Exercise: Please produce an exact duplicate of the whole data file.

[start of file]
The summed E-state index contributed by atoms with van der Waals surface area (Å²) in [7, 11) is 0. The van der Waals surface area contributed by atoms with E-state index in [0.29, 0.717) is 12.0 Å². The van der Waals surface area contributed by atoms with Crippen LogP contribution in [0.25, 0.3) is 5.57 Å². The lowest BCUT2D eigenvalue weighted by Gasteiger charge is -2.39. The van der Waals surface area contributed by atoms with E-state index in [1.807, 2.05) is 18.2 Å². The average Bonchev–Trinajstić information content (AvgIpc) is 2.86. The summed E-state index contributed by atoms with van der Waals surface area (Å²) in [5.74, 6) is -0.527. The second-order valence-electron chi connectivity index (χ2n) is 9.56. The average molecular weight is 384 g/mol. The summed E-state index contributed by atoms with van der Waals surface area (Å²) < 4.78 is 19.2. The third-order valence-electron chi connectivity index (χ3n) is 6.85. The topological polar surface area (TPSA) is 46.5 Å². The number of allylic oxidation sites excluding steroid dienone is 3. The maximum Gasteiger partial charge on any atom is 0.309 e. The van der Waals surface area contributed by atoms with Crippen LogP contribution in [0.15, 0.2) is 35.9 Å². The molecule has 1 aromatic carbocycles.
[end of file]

The summed E-state index contributed by atoms with van der Waals surface area (Å²) in [7, 11) is 0. The van der Waals surface area contributed by atoms with E-state index in [0.29, 0.717) is 12.0 Å². The van der Waals surface area contributed by atoms with Crippen LogP contribution in [0.25, 0.3) is 5.57 Å². The lowest BCUT2D eigenvalue weighted by Gasteiger charge is -2.39. The van der Waals surface area contributed by atoms with E-state index in [1.807, 2.05) is 18.2 Å². The average Bonchev–Trinajstić information content (AvgIpc) is 2.86. The summed E-state index contributed by atoms with van der Waals surface area (Å²) in [5.74, 6) is -0.527. The second-order valence-electron chi connectivity index (χ2n) is 9.56. The average molecular weight is 384 g/mol. The summed E-state index contributed by atoms with van der Waals surface area (Å²) < 4.78 is 19.2. The third-order valence-electron chi connectivity index (χ3n) is 6.85. The topological polar surface area (TPSA) is 46.5 Å². The number of allylic oxidation sites excluding steroid dienone is 3. The maximum Gasteiger partial charge on any atom is 0.309 e. The van der Waals surface area contributed by atoms with Crippen LogP contribution in [0.15, 0.2) is 35.9 Å². The molecule has 1 aromatic carbocycles.